What a terrific guest post we have today over on the Friends of Little Portion Hermitage site! Dr. Kevin Vost is the author of many books, as well as a guest on Catholic Answers and EWTN’s “Women of Grace” and “The Journey Home” programs. In today’s post on behalf of FLPH, Kevin discusses the answer to a perennial problem, something that all of us face at one time or another, which is how to pray when we’re distracted by other things.
I’m one of those people who mercifully tends to stay asleep once I actually fall asleep, but it’s the getting there that’s often the problem, because my brain won’t pipe down when I want it to; a similar thing tends to happen with my prayer life. I often have so many ideas and concerns going at any one time, that when I try to get quiet and focus it’s often extremely difficult. Even a Holy Hour during Adoration and Benediction can sometimes run the risk of being little more than me trying to make some sort of symmetrical mental list of all the spiritual things that “need” doing, such as people I’ve promised to pray for, debating what I should be asking for, what I should be hearing from God, and so on.
I’m easily distracted, not because I can’t focus but because there’s always so much that needs doing. And the fact that there is such a level of distraction, is a distraction in and of itself. One can easily imagine how much I’ve always sympathized with St. Martha.
In his post for us over at FLPH, Kevin looks at how St. Thomas Aquinas would address the problem of having your brain running a mile a minute while you’re trying to pray. I particularly like this bit of wisdom: if we’re making the effort to focus on God, both in terms of what we have to say and what He’s saying to us, God knows and understands that fact. We may find the distractions frustrating, but He’s aware that we’re doing our best if we keep trying. As Kevin notes, many of us are going to find that a blessed relief, i.e., that we can cut ourselves a little bit of slack if we’re making a sincere attempt, despite the screaming kids, the pets pooping all over the floor, the people flipping us the bird in traffic, and so on. This was a great post for all of us to draw some wisdom from.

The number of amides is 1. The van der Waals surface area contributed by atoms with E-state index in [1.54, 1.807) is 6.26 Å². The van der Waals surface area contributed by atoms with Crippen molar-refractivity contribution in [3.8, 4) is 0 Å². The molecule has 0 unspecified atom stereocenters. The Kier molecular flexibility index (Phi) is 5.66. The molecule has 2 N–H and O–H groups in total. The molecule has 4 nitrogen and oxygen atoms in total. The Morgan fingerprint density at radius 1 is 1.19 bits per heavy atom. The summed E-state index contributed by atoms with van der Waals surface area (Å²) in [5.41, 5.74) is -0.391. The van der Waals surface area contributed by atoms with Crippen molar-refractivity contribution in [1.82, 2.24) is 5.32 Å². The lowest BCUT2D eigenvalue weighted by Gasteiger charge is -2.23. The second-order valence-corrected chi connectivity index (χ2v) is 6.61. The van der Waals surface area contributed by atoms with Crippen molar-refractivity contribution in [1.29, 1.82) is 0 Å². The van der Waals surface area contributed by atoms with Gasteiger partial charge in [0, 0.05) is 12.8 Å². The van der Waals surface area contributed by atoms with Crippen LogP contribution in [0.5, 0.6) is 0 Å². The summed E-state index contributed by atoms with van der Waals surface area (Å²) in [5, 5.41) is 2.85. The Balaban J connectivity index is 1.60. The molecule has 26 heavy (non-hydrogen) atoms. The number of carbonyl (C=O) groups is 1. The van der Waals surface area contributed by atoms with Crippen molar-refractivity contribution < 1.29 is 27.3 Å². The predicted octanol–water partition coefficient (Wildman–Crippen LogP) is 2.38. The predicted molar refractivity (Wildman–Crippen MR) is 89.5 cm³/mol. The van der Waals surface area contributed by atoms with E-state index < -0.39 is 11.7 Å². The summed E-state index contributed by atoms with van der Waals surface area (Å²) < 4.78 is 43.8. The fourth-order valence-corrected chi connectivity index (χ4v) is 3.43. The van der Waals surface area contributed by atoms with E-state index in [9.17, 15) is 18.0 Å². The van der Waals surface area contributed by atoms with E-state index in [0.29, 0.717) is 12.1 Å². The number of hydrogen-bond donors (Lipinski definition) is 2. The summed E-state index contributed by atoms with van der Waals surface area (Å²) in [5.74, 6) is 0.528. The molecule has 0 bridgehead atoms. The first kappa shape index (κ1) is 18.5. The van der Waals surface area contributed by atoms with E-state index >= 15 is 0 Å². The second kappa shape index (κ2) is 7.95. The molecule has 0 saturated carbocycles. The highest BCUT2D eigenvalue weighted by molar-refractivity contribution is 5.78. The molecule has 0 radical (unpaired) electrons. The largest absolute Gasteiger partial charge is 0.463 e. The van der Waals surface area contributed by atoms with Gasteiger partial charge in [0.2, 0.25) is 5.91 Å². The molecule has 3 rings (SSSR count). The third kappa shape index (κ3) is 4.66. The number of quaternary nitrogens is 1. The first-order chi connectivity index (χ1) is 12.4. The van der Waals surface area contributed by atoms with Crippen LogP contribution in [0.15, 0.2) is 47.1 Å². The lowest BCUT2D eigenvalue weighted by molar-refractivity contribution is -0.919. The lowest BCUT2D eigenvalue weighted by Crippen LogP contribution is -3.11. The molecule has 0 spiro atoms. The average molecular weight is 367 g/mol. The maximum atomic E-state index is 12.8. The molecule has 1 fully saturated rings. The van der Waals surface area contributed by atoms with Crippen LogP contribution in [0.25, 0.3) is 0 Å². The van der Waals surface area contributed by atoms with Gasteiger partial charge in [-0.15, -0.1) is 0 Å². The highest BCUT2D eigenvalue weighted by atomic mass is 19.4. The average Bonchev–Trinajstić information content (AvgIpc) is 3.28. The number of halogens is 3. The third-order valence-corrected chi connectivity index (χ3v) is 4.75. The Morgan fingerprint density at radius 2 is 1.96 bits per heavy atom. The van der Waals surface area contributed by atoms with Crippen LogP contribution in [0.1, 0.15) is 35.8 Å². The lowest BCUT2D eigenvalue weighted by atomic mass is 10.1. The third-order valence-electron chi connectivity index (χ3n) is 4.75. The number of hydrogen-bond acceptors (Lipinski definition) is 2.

Incidentally, if you found your way here today from the link to another article of mine featured on First Things this morning, for which I thank the good people at that excellent publication, I’m going to shamelessly ask for a bit of your time and charity.
My regular readers know we have been asking Catholic writers to donate blog posts to draw attention to the FLPH endeavor. We’re trying to establish a permanent hermitage before our good friend, Brother Rex Anthony Norris, finds himself a hermit without a home, as the place he is renting is going to be sold out from under him very soon. We gladly accept any an all donations on the FLPH site, and I’d ask you as well to please keep the success of this effort in your prayers, and share this project with anyone you think might be in a position to help. Thank you!